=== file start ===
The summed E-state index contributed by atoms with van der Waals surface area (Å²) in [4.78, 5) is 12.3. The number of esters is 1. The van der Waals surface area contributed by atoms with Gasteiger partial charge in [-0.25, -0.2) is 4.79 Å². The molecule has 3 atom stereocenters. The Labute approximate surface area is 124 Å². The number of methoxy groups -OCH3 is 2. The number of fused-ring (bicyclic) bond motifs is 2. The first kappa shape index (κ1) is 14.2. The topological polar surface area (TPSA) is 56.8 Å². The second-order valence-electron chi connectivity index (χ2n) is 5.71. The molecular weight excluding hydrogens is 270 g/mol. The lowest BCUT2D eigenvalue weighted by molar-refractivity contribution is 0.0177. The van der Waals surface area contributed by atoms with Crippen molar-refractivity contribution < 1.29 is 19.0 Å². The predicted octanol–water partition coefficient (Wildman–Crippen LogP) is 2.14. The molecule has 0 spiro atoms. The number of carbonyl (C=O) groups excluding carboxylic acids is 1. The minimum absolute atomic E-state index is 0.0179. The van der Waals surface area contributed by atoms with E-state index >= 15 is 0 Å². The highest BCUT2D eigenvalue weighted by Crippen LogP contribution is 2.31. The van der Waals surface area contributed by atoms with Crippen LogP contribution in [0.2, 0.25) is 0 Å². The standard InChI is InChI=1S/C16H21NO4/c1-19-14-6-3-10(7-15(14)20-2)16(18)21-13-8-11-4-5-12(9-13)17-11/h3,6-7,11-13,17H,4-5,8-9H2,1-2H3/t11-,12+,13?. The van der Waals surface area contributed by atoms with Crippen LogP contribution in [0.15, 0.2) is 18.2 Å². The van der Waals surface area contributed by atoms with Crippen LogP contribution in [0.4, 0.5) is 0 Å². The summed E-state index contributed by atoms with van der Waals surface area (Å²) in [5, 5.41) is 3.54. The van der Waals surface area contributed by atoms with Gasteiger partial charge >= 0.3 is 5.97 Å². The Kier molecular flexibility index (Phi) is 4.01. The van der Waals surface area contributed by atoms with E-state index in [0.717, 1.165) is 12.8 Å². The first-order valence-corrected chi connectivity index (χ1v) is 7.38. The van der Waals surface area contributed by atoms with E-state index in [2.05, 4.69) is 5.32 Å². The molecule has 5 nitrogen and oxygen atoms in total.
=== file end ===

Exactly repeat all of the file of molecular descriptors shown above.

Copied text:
The summed E-state index contributed by atoms with van der Waals surface area (Å²) in [4.78, 5) is 12.3. The number of esters is 1. The van der Waals surface area contributed by atoms with Gasteiger partial charge in [-0.25, -0.2) is 4.79 Å². The molecule has 3 atom stereocenters. The Labute approximate surface area is 124 Å². The number of methoxy groups -OCH3 is 2. The number of fused-ring (bicyclic) bond motifs is 2. The first kappa shape index (κ1) is 14.2. The topological polar surface area (TPSA) is 56.8 Å². The second-order valence-electron chi connectivity index (χ2n) is 5.71. The molecular weight excluding hydrogens is 270 g/mol. The lowest BCUT2D eigenvalue weighted by molar-refractivity contribution is 0.0177. The van der Waals surface area contributed by atoms with Crippen molar-refractivity contribution < 1.29 is 19.0 Å². The predicted octanol–water partition coefficient (Wildman–Crippen LogP) is 2.14. The molecule has 0 spiro atoms. The number of carbonyl (C=O) groups excluding carboxylic acids is 1. The minimum absolute atomic E-state index is 0.0179. The van der Waals surface area contributed by atoms with E-state index >= 15 is 0 Å². The highest BCUT2D eigenvalue weighted by Crippen LogP contribution is 2.31. The van der Waals surface area contributed by atoms with Crippen LogP contribution in [0.2, 0.25) is 0 Å². The standard InChI is InChI=1S/C16H21NO4/c1-19-14-6-3-10(7-15(14)20-2)16(18)21-13-8-11-4-5-12(9-13)17-11/h3,6-7,11-13,17H,4-5,8-9H2,1-2H3/t11-,12+,13?. The van der Waals surface area contributed by atoms with Crippen LogP contribution in [0.15, 0.2) is 18.2 Å². The van der Waals surface area contributed by atoms with Crippen LogP contribution in [0.4, 0.5) is 0 Å². The summed E-state index contributed by atoms with van der Waals surface area (Å²) in [5, 5.41) is 3.54. The van der Waals surface area contributed by atoms with Gasteiger partial charge >= 0.3 is 5.97 Å². The Kier molecular flexibility index (Phi) is 4.01. The van der Waals surface area contributed by atoms with E-state index in [0.717, 1.165) is 12.8 Å². The first-order valence-corrected chi connectivity index (χ1v) is 7.38. The van der Waals surface area contributed by atoms with E-state index in [2.05, 4.69) is 5.32 Å². The molecule has 5 nitrogen and oxygen atoms in total.